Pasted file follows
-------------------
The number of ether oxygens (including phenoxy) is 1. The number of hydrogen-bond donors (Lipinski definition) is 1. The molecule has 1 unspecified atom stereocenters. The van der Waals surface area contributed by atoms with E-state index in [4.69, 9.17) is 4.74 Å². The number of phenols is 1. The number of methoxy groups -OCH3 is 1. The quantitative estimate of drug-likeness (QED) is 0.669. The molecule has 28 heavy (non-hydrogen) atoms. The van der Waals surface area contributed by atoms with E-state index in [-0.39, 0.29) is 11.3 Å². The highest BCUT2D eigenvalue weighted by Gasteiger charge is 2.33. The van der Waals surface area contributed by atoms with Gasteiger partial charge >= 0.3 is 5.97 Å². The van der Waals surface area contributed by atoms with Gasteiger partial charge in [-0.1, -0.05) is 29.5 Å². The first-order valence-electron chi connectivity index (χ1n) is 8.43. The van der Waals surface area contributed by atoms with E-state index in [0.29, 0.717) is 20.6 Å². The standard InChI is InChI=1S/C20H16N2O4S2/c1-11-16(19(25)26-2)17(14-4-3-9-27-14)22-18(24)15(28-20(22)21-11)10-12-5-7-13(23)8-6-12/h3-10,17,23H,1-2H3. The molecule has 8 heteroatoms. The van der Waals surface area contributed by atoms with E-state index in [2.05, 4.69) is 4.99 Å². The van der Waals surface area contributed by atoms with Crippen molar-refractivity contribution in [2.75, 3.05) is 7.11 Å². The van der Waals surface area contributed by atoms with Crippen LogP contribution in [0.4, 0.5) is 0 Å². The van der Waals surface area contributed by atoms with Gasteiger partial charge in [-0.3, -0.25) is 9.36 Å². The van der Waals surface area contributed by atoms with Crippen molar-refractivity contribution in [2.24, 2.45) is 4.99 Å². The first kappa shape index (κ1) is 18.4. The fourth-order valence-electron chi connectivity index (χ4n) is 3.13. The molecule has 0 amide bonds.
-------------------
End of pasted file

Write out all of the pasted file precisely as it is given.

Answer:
The number of ether oxygens (including phenoxy) is 1. The number of hydrogen-bond donors (Lipinski definition) is 1. The molecule has 1 unspecified atom stereocenters. The van der Waals surface area contributed by atoms with E-state index in [4.69, 9.17) is 4.74 Å². The number of phenols is 1. The number of methoxy groups -OCH3 is 1. The quantitative estimate of drug-likeness (QED) is 0.669. The molecule has 28 heavy (non-hydrogen) atoms. The van der Waals surface area contributed by atoms with E-state index in [-0.39, 0.29) is 11.3 Å². The highest BCUT2D eigenvalue weighted by Gasteiger charge is 2.33. The van der Waals surface area contributed by atoms with Gasteiger partial charge >= 0.3 is 5.97 Å². The van der Waals surface area contributed by atoms with Gasteiger partial charge in [-0.1, -0.05) is 29.5 Å². The first-order valence-electron chi connectivity index (χ1n) is 8.43. The van der Waals surface area contributed by atoms with E-state index in [0.29, 0.717) is 20.6 Å². The standard InChI is InChI=1S/C20H16N2O4S2/c1-11-16(19(25)26-2)17(14-4-3-9-27-14)22-18(24)15(28-20(22)21-11)10-12-5-7-13(23)8-6-12/h3-10,17,23H,1-2H3. The molecule has 8 heteroatoms. The van der Waals surface area contributed by atoms with E-state index in [2.05, 4.69) is 4.99 Å². The van der Waals surface area contributed by atoms with Crippen molar-refractivity contribution in [2.75, 3.05) is 7.11 Å². The van der Waals surface area contributed by atoms with Crippen LogP contribution in [0.4, 0.5) is 0 Å². The van der Waals surface area contributed by atoms with Gasteiger partial charge in [-0.3, -0.25) is 9.36 Å². The van der Waals surface area contributed by atoms with Crippen molar-refractivity contribution in [2.24, 2.45) is 4.99 Å². The first kappa shape index (κ1) is 18.4. The fourth-order valence-electron chi connectivity index (χ4n) is 3.13. The molecule has 0 amide bonds.